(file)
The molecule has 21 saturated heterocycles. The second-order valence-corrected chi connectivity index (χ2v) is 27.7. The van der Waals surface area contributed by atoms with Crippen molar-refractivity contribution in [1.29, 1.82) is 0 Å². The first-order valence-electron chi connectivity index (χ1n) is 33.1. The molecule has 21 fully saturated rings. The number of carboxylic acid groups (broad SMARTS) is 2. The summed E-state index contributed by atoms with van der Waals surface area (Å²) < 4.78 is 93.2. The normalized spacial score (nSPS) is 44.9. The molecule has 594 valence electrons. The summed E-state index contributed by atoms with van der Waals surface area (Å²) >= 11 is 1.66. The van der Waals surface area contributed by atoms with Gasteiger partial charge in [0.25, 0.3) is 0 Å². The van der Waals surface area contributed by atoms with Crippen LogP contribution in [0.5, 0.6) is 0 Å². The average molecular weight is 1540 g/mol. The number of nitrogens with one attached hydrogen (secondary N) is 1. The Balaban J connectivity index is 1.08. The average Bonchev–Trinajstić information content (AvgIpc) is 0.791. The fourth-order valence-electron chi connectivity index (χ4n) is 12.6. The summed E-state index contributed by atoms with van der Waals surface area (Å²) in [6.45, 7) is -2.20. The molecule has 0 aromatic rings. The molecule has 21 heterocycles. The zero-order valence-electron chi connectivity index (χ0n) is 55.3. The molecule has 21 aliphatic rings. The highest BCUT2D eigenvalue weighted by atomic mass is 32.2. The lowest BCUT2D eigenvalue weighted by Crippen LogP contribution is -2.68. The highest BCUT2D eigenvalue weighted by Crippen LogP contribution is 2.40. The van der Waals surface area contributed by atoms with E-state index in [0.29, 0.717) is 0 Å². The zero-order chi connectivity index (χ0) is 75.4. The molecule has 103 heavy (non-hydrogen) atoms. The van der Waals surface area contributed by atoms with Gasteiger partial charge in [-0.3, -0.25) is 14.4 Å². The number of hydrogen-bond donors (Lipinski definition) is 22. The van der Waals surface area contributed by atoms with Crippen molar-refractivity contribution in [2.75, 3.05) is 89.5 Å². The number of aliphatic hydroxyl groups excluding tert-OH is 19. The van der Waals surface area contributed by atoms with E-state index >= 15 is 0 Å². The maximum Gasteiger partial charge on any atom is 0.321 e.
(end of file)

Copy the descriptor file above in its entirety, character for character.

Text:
The molecule has 21 saturated heterocycles. The second-order valence-corrected chi connectivity index (χ2v) is 27.7. The van der Waals surface area contributed by atoms with Crippen molar-refractivity contribution in [1.29, 1.82) is 0 Å². The first-order valence-electron chi connectivity index (χ1n) is 33.1. The molecule has 21 fully saturated rings. The number of carboxylic acid groups (broad SMARTS) is 2. The summed E-state index contributed by atoms with van der Waals surface area (Å²) < 4.78 is 93.2. The normalized spacial score (nSPS) is 44.9. The molecule has 594 valence electrons. The summed E-state index contributed by atoms with van der Waals surface area (Å²) >= 11 is 1.66. The van der Waals surface area contributed by atoms with Gasteiger partial charge in [0.25, 0.3) is 0 Å². The van der Waals surface area contributed by atoms with Crippen LogP contribution in [0.5, 0.6) is 0 Å². The average molecular weight is 1540 g/mol. The number of nitrogens with one attached hydrogen (secondary N) is 1. The Balaban J connectivity index is 1.08. The average Bonchev–Trinajstić information content (AvgIpc) is 0.791. The fourth-order valence-electron chi connectivity index (χ4n) is 12.6. The summed E-state index contributed by atoms with van der Waals surface area (Å²) in [6.45, 7) is -2.20. The molecule has 0 aromatic rings. The molecule has 21 heterocycles. The zero-order valence-electron chi connectivity index (χ0n) is 55.3. The molecule has 21 aliphatic rings. The highest BCUT2D eigenvalue weighted by atomic mass is 32.2. The lowest BCUT2D eigenvalue weighted by Crippen LogP contribution is -2.68. The highest BCUT2D eigenvalue weighted by Crippen LogP contribution is 2.40. The van der Waals surface area contributed by atoms with E-state index in [0.29, 0.717) is 0 Å². The zero-order chi connectivity index (χ0) is 75.4. The molecule has 103 heavy (non-hydrogen) atoms. The van der Waals surface area contributed by atoms with Gasteiger partial charge in [-0.3, -0.25) is 14.4 Å². The number of hydrogen-bond donors (Lipinski definition) is 22. The van der Waals surface area contributed by atoms with Crippen molar-refractivity contribution in [2.75, 3.05) is 89.5 Å². The number of aliphatic hydroxyl groups excluding tert-OH is 19. The van der Waals surface area contributed by atoms with E-state index >= 15 is 0 Å². The maximum Gasteiger partial charge on any atom is 0.321 e.